The website Minsheng Guancha (Civil Rights & Livelihood Monitoring), which publishes human rights violations in China, has documented dozens of cases of activists and plaintiffs confined to their homes, forcibly repatriated, or arrested on the eve of a party congress. Many of them have been detained for periods of up to 15 days under the vague charge of “picking a fight and causing trouble”.
Chinese authorities have long used blanket accusations, such as “provoking trouble,” to target those who are a nuisance to the government. Just two weeks before the congress, the Ministry of Public Security announced that its crime-fighting operation, called “100 days” and started in June, had led to the arrest of 1.43 million people. According to the head of the operation, Qiu Baoli, the “heavy hand” of the campaign laid a “solid base” to guarantee the security of the political meeting. According to analysts, the repression of dissidents and activists would have been part of this campaign since they are often accused of “picking fights and causing problems” with their protests.
But not even an operation as widespread as this has managed to completely silence the voice of dissent: this Thursday, a rare protest against the Communist Party and its policies in Beijing fueled political tensions just three days before the congress that will re-elect Xi as party leader for the next ten years.
In photos and videos that circulated on social networks, two banners are seen hanging from an overpass on one of the main communication routes in the northwest corner of Beijing. Columns of smoke rose from the bridge. “We want food, not PCR tests. We want freedom, not lockdowns. We want respect, not lies. We want reforms, not a cultural revolution. We want a vote, not a leader. We want to be citizens, not slaves”, read one of the banners. Another called for strikes, a boycott of schools and the removal of Xi.
Internet police have censored keywords related to the protest and images, but many on Chinese social media alluded to the incident indirectly. “It is strange that the word ‘brave’ has become a sensitive keyword,” said one on WeChat. On Twitter, which is only accessible with mechanisms to bypass China’s firewall, the images and videos went viral and drew a large number of supportive comments. The exiled Chinese dissident community has also apparently taken heart, with some hosting webinars to discuss the meaning of the protest.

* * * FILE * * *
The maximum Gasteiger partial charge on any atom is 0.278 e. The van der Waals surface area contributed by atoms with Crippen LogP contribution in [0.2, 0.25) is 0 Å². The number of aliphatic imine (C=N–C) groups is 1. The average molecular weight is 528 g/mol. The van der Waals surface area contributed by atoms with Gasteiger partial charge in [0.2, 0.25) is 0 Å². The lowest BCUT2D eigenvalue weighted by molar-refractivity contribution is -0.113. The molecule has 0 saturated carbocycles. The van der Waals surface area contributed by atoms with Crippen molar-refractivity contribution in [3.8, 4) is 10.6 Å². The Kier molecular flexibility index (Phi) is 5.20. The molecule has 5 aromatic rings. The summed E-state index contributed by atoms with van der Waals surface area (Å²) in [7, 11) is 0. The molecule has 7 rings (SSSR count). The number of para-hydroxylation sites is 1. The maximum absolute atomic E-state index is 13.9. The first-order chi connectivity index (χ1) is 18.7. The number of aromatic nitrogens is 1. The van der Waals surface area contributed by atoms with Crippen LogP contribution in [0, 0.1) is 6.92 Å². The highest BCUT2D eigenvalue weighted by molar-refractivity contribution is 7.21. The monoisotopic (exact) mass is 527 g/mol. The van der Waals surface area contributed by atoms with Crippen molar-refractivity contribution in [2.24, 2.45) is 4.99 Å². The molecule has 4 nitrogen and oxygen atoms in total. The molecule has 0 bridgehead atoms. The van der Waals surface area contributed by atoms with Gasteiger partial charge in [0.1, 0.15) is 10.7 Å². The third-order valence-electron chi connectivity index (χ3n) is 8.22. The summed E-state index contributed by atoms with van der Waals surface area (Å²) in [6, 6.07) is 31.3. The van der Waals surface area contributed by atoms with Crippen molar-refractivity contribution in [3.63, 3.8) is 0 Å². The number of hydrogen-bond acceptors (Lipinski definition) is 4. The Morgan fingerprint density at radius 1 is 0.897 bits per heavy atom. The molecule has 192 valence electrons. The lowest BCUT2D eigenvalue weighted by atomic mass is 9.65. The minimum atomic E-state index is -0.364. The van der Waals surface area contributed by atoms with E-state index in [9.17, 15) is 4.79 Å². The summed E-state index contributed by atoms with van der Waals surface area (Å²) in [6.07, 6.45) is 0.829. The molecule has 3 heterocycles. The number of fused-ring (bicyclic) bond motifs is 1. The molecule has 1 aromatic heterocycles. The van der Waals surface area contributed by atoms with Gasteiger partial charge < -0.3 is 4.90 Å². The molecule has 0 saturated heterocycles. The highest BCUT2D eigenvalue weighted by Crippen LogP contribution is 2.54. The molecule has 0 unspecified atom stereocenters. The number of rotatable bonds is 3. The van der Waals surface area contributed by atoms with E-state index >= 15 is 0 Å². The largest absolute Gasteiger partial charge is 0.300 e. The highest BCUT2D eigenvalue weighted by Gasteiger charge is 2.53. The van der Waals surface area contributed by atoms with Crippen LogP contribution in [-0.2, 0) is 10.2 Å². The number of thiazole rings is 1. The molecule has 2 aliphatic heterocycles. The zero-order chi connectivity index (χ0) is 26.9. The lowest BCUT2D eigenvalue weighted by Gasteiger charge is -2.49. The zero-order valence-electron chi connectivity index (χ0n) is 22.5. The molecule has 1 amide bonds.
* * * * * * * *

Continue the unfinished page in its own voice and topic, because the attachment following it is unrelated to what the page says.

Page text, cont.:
Chinese internet censors have also gone to great lengths to control cyberspace, banning politically sensitive words and phrases such as descriptions of stormy weather, Xi’s nicknames, or even the bear head emoji (Xi is compared to the cartoon character Winnie the Pooh), according to Radio Free Asia.
Extreme pressure has been put on local authorities to ensure a stable and positive environment in China during the meeting, but they have faced widespread outbursts and growing anger over the zero-COVID measures. All over China, people are reporting that they are being prevented from returning to Beijing after their Golden Week vacation. Alert messages from a mandatory health app informed users of the risk of having been in contact with the epidemic for having shared a time and place, and that they were forced to delay their return until the risk was ruled out or they had passed. seven days in a “low risk” area. For the Chinese government, around 90% of the country is now a medium or high risk area.
Even the air is controlled. On Friday, the steel industry in Hebei province was ordered to halve its output for one week. They gave no reason for the order, but when big events approach, the Chinese government often limits the activity of polluting industries to ensure clear skies.
Translation of Francisco de Zarate